Smarter Ports for a Sustainable Future


Siemens’ report ‘Smart Ports; Competitive Cities’ highlights how digital and advanced technologies can help ports become more efficient at the same time as reducing emissions and other negative impacts.


Ports and Cities

With a quadrupling of seabourne trade since the late 1960s, shipping plays a major role in our global economy and is responsible for transporting around 90% of world trade.

Any city that is home to a port often owes its success to it in terms of local industry and job creation.

Ports are essential to the functioning of any city that has one, and while the communities surrounding the ports are reliant on the industry they provide, those managing the ports have the responsibility of balancing the demand to improve the quality of life for the city residents as well as meeting the economic demands of the port.

Siemens has produced this report to highlight how digital and advanced technologies can help meet these demands.


Physical Challenges Facing Ports

The report identifies several key challenges facing ports, most of which impact the quality of life for port city residents and the environment more widely.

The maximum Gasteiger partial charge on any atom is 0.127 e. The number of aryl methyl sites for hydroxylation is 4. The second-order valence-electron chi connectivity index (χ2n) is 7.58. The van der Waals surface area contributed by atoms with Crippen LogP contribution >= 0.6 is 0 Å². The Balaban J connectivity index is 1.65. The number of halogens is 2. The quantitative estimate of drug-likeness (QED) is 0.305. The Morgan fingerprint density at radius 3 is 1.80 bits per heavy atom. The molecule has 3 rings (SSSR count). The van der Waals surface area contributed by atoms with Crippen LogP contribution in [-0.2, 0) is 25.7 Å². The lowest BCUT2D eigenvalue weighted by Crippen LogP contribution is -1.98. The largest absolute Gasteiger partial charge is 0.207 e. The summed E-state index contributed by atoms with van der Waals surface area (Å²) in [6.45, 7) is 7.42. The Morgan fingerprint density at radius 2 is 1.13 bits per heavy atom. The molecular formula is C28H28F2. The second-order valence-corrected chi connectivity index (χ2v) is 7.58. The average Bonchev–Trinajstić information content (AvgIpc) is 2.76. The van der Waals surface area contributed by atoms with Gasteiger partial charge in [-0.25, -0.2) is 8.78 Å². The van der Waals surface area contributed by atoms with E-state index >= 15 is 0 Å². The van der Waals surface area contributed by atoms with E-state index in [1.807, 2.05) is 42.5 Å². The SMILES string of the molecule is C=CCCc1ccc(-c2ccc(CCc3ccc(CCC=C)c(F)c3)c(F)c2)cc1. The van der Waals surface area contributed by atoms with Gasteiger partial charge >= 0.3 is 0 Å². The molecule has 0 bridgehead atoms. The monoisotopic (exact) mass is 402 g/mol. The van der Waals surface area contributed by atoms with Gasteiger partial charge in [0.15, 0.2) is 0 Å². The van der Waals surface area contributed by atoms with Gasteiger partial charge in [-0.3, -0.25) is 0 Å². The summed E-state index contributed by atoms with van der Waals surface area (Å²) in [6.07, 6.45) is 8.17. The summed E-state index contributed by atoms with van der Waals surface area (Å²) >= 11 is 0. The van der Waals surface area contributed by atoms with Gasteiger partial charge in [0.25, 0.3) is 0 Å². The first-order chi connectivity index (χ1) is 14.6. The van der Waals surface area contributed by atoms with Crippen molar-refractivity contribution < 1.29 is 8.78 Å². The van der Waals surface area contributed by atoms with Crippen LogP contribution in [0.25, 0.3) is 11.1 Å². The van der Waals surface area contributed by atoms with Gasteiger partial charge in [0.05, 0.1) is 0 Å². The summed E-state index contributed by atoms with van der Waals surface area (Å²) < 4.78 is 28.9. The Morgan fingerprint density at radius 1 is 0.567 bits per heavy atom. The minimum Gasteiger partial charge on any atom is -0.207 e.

The shipping industry is a main contributor to the world’s air pollution, responsible for 15% of nitrogen oxides (NOx) emissions and 6% of global sulphur oxides (SOx) emissions – which can be transported very long distances by wind, also Particulate Matter, PM10 and PM2.5  from diesel engines used on ships and landslide trucks – which is the deadliest form of air pollution

Another health risk is noise pollution, which can have a detrimental affect on both human and aquatic life.

Whether it is tidal dependence or insufficient planning, vessel congestion is also a challenge as is urban congestion once goods have reached dry land. Controlling congestion is essential to port logistics, since traffic jams can be enough to bring operations to a complete standstill.


Economic Challenges Facing Ports

Over capacity has put pressure on terminal operators and authorities to reduce shipping costs and environmental regulation is tightening with governments asking the industry to reduce emissions and other negative impacts.


The Digital Leap

Over the years ports have embraced new technologies but in order to meet the goals of improved efficiency and reducing emissions the solution is digitalisation. A key step towards this is electrification and Siemens states that the “port of the future” will be 100% electric delivered via a centralised energy system. Shore-side power is key to this initiative and Siemens reports that air quality could dramatically improve with the use of on-shore power supply for docking ships.


For more information on how digitalisation and advanced technologies can help ports compete, click here to request the full report.


External Sources

Siemens’ full report ‘Smart Ports; Competitive Cities’